Acute demyelinating ON is the most common initial clinical manifestation of MS, and is present in 15% to 20% of cases and occurs in up to 50% of cases throughout the course of the disease [19,20] In the present study, acute demyelinating ON was present in 33% of cases as an initial symptom. However, 67% of our patients were affected at some point during the evolution of the disease.

The term transverse myelitis is defined as a motor, sensory and autonomic dysfunction disorder secondary to inflammatory damage of the spinal cord, and is common in MS [21] In other words; MS is the most common cause of acute myelitis (AM) [22]. In the current study, it presented as the initial symptom of MS in 60% of the cases.

Studies have shown that weakness affects 89% of patients at some point during their illness [23]. In our series, motor symptoms were found in 79% of cases. This is due to compromise of the corticospinal tract and is usually accompanied by upper motor neuron signs (hyperreflexia, spasticity and Babinski) [22]. Regarding sensory symptoms, numbness and paresthesias are common in patients with MS. According to published studies, they affect 87% of patients with MS [23]. In our series, these symptoms were present in 63.7% of cases, and paresthesias were the most common sensory symptoms.

Since the 1980s, several studies have shown that cognitive impairment is a common constant with MS patients, with prevalence rates ranging between 43% to 70% [24]. In our study, cognitive impairment was present in 56% of cases. The domains affected in our patients were: verbal fluency, visual-spatial perception, immediate memory and attention. Cognitive impairment progresses as the disease does, which was demonstrated by Strober et al. in a study involving 22 patients treated with IFN-β-1a IM. Neuropsychological evaluations of the patients were conducted over the course of 18 years. It was observed that cognitive impairment was present in 41% of patients at the baseline of the study, but eventually ended up affecting 59% of patients, suggesting that cognitive impairment in patients with MS progresses over time [25].

Hospital studies have shown that approximately 25% to 50% of MS patients develop a form of major depression during the course of their lives, which is two to five times higher than in the general population [26]. In our study, it was present in 30% of cases. Depression has been shown to be less common during the early stages of the disease than during the later stages [22]. Another common neuropsychiatric symptom in MS is anxiety disorder, with prevalence between 20% to 30%. Much like the frequency of depression, the frequency of anxiety disorders in MS patients is much higher than in the general population [27]. This disorder was present in 25% of our patients. A retrospective study showed that anxiety disorders, but not depression disorders, reached higher levels of prevalence in females, suggesting a gender influence on the frequency of anxiety [28]. In our work, anxiety disorders were prevalent among females, occurring in 18 of 26 patients (70%). With the frequency of psychiatric disorders for this population described above, our results do not differ from those published worldwide. These disorders add to the pre-existing disability, hence the importance of identification and treatment [27].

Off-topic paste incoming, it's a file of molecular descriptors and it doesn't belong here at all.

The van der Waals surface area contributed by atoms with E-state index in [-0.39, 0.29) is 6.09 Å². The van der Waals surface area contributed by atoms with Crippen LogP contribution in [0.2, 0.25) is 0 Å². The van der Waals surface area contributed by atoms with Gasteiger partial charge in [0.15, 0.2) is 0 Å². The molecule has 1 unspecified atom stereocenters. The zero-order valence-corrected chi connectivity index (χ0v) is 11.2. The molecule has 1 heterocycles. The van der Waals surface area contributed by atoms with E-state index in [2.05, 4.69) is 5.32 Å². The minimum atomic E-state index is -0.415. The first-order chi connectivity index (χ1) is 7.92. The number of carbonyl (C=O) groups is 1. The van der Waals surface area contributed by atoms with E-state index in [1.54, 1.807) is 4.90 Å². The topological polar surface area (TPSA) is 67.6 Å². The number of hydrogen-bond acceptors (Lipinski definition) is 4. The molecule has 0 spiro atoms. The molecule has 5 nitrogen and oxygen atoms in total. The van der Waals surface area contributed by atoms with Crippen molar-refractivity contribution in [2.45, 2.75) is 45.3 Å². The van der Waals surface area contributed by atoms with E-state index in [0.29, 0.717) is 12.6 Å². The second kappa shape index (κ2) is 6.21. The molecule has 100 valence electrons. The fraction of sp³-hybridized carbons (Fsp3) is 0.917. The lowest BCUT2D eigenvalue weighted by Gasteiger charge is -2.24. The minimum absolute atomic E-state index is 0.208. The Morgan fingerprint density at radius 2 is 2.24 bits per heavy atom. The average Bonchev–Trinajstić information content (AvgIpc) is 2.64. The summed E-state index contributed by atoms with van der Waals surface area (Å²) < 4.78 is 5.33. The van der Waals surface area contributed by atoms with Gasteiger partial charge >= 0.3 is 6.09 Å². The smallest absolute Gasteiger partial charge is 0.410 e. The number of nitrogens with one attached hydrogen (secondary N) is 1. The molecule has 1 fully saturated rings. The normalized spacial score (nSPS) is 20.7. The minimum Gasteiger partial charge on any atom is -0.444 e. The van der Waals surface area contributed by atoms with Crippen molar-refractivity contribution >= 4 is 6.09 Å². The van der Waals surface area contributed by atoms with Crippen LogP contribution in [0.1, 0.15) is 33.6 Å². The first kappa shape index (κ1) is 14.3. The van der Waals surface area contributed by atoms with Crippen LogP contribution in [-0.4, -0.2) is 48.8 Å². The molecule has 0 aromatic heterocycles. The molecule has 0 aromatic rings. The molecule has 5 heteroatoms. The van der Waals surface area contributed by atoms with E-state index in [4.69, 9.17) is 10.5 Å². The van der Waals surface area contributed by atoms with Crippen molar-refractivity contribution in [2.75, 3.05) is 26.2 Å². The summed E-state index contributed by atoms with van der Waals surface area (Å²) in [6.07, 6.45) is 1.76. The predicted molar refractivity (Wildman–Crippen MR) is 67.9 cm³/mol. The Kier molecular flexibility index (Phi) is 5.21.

Neurogenic bladder is a major cause of disability in MS [29]. One of the most common manifestations of neurogenic bladder is detrusor hyper-reflexia, which is present in two-thirds of patients with MS. It presents with manifestations such as urinary urgency, frequency and incontinence [30]. These symptoms were present in 22 of our patients (21%). Bowel dysfunction is less common than bladder dysfunction. Constipation was the most common complaint of patients with MS. Bowel dysfunction in our cohort was present in seven patients, two of them reporting faecal incontinence similar to that which usually occurs in the context of severe spinal cord damage.

The limitation of our study is that It was not population based, leading to selection bias. Nevertheless, the fact that the demographic data in the present study are comparable to those reported in other epidemiological studies indicate that our results are representative of the overall population of MS patients in Ecuador and are similar to the published data from registries around the world.

Conclusion

This is the first observational study of a cohort of patients with MS in Quito. The demographic and clinical characteristics of our study do not differ from what has been previously published worldwide. ON and AM were the principal manifestations at onset of the disease, while weakness, visual disorders and sensory symptoms were the most frequent clinical symptoms established. We further note that neurocognitive abnormalities are common, and were present in about half of our patients. A nationwide registry will establish stronger data on the profile of MS in Ecuador.